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6 smart robots taking over the world

Scooba4501.jpg

iRobot Scooba 450. (iRobot)

Robots are getting smarter.

Over the past few years, technology has advanced in countless ways. There are now higher-quality (and cheaper) LIDAR (Light Detection and Ranging) sensors that can detect movement more precisely, better motors that can replicate human expressions on a skin-like face, and software routines that can parse human speech more effectively. While humankind might not be too happy, the tech is making its way into robots. And many of these are already fully operational.

1. iRobot Scooba 450

Here’s a sure sign that robots are getting smarter. The last Scooba 390 floor-cleaning bot, released in 2012, could mop floors automatically in a bathroom or a laundry room. It held about a quarter-cup of water mixed with a cleaning solution. The new Scooba 450 holds about three cups of fluid and cleans an area about 300-square-feet. Most importantly, the Scooba is three times more powerful. The brushes spin at 600RPMs compared to the 200RPMs of the last model.

2. X.ai

Not all bots have arms and legs -- or even a body. The X.ai (pronounced X dot AI) is a hyper-intelligent calendar management robot that makes life easier. Her name is Amy. Once you connect the bot to your online calendar, Amy can “negotiate” with up to five participants and arrange the meeting for you. You can let her know where you normally like to meet, the best time of day, and how long a meeting should last. You just send her the e-mails of the participants.

3. Knightscope K5

There’s something a little disconcerting about the Knightscope K5, and that’s a good thing. As a patrol robot a company or government agency might deploy in a parking lot of a mall, the K5 stands about 5-feet tall and weighs 300 pounds. It can understand gestures, can identify perps, scan license plates (about 300 of them per minute), and even compare real-time events like a bomb scare or a suspect on the loose to local social media chatter.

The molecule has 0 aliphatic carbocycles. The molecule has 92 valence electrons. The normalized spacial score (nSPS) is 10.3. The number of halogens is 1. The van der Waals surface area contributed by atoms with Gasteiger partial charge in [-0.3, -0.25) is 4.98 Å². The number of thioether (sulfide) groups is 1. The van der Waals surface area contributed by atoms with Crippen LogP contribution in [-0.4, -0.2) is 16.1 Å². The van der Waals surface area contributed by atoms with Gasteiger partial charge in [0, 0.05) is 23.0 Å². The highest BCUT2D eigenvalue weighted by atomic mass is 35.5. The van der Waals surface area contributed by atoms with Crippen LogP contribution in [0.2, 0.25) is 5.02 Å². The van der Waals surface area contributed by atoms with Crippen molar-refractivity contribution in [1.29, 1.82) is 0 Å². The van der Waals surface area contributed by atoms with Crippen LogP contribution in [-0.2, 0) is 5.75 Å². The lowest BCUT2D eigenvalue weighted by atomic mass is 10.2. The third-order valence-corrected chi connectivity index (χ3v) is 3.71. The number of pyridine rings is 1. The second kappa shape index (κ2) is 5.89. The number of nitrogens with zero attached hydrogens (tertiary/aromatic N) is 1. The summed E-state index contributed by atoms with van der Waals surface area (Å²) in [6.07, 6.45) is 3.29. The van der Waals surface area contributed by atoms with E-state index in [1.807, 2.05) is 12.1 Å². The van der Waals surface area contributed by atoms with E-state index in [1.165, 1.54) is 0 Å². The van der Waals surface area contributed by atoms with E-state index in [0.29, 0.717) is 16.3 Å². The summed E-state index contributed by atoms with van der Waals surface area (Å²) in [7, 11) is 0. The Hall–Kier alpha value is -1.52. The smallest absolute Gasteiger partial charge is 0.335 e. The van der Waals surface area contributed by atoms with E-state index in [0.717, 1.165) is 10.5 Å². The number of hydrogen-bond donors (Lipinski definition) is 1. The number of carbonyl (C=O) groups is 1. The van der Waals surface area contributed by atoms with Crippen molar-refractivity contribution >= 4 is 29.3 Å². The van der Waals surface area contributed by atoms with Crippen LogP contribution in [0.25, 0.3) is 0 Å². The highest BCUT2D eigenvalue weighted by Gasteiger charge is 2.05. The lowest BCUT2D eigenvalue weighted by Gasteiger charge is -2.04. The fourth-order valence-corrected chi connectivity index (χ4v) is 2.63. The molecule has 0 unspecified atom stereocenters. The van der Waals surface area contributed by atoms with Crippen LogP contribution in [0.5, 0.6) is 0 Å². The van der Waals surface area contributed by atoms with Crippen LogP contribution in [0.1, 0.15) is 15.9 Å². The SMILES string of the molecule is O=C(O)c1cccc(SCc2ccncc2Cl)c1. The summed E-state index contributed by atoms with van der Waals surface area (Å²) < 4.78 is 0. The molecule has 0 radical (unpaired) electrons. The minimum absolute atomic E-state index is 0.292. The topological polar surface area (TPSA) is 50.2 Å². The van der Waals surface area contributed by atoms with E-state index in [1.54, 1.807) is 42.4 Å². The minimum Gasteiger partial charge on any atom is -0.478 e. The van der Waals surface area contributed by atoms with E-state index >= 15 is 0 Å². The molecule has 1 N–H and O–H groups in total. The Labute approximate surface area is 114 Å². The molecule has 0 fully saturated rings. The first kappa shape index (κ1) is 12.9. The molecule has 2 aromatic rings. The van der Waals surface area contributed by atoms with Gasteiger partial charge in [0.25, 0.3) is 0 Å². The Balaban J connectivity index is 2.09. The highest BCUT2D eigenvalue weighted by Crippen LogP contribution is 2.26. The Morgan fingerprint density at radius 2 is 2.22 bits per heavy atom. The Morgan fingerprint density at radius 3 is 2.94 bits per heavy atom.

4. Robokind Milo

Designed to help kids with autism and other special needs, the Robokind Milo can show expressions like happiness, sadness, and fear. Motors inside the face move over a skin-like material. The bot also responds to human participants and can tell, by analyzing facial patterns, if he or she is paying attention or looking away. Milo stands 22-inches tall and can make 22 different movements, including shaking its head or raising an arm in excitement.

5. Zimplistic Rotimatic

One of the biggest trends in robotics is to help solve problems and make life easier. About one billion people in the world eat flatbreads, but they are time-consuming to make and it’s often difficult to get the right thickness and water-to-flour ratio. The Rotimatic uses machine learning to identify the consistency of the floor you use and then adjusts the ratio. It can generate one roti per minute, which is also helpful for feeding large groups of people.

6. Ecovacs Winbot

Sold through Hammacher Schlemmer for $400, the Ecovacs Winbot uses a suction cup and a cleaning pad to make your windows shine. You spray the front pad with a cleaning solution, then set the device onto a window. The Winbot determines the window size and gets to work. A few minutes later, using a middle squeegee and a rear drying pad, the window looks spotless.